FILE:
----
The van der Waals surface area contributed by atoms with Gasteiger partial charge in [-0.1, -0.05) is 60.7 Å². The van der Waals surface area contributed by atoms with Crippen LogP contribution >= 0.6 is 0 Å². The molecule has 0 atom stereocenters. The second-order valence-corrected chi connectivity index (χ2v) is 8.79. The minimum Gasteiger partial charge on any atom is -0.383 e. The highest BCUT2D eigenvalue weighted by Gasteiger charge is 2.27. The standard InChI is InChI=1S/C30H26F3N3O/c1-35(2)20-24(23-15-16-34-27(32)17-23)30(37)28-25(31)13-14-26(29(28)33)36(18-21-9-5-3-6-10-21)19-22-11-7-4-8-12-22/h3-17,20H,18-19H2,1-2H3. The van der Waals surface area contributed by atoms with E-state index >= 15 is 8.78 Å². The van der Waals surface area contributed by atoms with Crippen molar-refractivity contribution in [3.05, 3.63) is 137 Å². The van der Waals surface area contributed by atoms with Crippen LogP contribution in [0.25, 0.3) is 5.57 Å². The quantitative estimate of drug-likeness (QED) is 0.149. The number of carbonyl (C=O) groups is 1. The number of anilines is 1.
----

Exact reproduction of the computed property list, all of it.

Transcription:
The van der Waals surface area contributed by atoms with Gasteiger partial charge in [-0.1, -0.05) is 60.7 Å². The van der Waals surface area contributed by atoms with Crippen LogP contribution >= 0.6 is 0 Å². The molecule has 0 atom stereocenters. The second-order valence-corrected chi connectivity index (χ2v) is 8.79. The minimum Gasteiger partial charge on any atom is -0.383 e. The highest BCUT2D eigenvalue weighted by Gasteiger charge is 2.27. The standard InChI is InChI=1S/C30H26F3N3O/c1-35(2)20-24(23-15-16-34-27(32)17-23)30(37)28-25(31)13-14-26(29(28)33)36(18-21-9-5-3-6-10-21)19-22-11-7-4-8-12-22/h3-17,20H,18-19H2,1-2H3. The van der Waals surface area contributed by atoms with E-state index >= 15 is 8.78 Å². The van der Waals surface area contributed by atoms with Crippen molar-refractivity contribution in [3.05, 3.63) is 137 Å². The van der Waals surface area contributed by atoms with Crippen LogP contribution in [0.25, 0.3) is 5.57 Å². The quantitative estimate of drug-likeness (QED) is 0.149. The number of carbonyl (C=O) groups is 1. The number of anilines is 1.